Without warning, both handles broke off and the crock of filling fell from my hands, hit the ground, then rolled over twice as I did a lively dodge-the-deadly potato crock dance to avoid having my feet crushed.
First there was laughter, then there was an audible exclamation of concern, (for the filling, not my feet), as the entire family witnessed the debacle.
Fortunately, my wife had literally duct taped the lid of the crock shut so no heat or steam would escape during transportation. I quickly recovered my composure and acting all James Bond and Clint Eastwood like, used the tail of my jacket to pick up the crock and turn it upright without losing an ounce of the precious contents. I then triumphantly paraded onward to the home to place the crock on the table with the other goodies.
Turkey and filling are great and all that, but give me a fabulous predinner relish tray and I’m a very happy boy.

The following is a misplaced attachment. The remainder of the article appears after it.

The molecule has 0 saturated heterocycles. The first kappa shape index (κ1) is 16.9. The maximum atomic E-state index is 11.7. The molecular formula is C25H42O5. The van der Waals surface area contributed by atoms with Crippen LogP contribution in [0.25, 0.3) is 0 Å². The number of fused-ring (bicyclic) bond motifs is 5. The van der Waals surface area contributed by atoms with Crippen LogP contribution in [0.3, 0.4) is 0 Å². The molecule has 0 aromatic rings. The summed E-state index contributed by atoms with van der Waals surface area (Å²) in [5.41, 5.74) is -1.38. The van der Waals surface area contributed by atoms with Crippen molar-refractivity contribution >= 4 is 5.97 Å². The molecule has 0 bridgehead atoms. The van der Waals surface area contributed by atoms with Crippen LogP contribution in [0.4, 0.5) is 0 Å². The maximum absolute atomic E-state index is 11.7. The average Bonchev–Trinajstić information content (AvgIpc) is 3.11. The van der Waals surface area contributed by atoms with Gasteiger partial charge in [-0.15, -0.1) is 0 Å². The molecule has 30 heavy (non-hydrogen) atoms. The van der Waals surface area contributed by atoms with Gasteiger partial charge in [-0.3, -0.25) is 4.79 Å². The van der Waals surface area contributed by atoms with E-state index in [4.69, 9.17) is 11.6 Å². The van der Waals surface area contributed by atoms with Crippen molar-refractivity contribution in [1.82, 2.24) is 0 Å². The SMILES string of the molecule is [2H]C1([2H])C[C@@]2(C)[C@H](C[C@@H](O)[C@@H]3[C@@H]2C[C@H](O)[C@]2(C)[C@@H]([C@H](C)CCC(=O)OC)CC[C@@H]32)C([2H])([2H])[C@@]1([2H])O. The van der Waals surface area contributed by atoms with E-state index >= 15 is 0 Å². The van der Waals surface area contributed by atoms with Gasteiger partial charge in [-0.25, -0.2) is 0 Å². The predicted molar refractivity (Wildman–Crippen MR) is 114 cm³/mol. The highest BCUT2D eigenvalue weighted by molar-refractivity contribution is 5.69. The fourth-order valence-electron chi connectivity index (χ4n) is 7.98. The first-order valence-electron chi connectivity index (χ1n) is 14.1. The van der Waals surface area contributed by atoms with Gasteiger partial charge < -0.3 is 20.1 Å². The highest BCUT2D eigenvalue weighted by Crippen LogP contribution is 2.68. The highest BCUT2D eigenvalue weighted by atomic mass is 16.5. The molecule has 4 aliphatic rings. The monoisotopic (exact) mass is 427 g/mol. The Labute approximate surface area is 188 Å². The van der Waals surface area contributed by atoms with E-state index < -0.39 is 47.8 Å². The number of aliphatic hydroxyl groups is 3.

A traditional Thanksgiving relish tray should include any items from the garden that have been pickled, then cooled and presented on a nice plate where everyone can have a chance to pick at it. Beets, celery, corn, pickles, olives, carrots, mushrooms, beans and regional fare like chow-chow are all great choices for creating a relish tray.
Your own ethnicity and culture might also dictate what you serve on your holiday relish tray. Back in 1923, a book written by Artemas Ward advised hosts that the term “relish tray” is a flexible description that can include homegrown and foraged items like cucumbers for pickles, small marinated fish, along with other tidbits, arranged on a tray or platter that fit a certain theme or mood.
Food scholars cannot seem to agree on the origin of relish tray, but the leading theory is that the Italian culture led the way into the new world of haute cuisine with their time-honored concept of the giardiniera, meaning, things from the garden, including spicy peppers that have been soaked in oil, vinegar and herbs.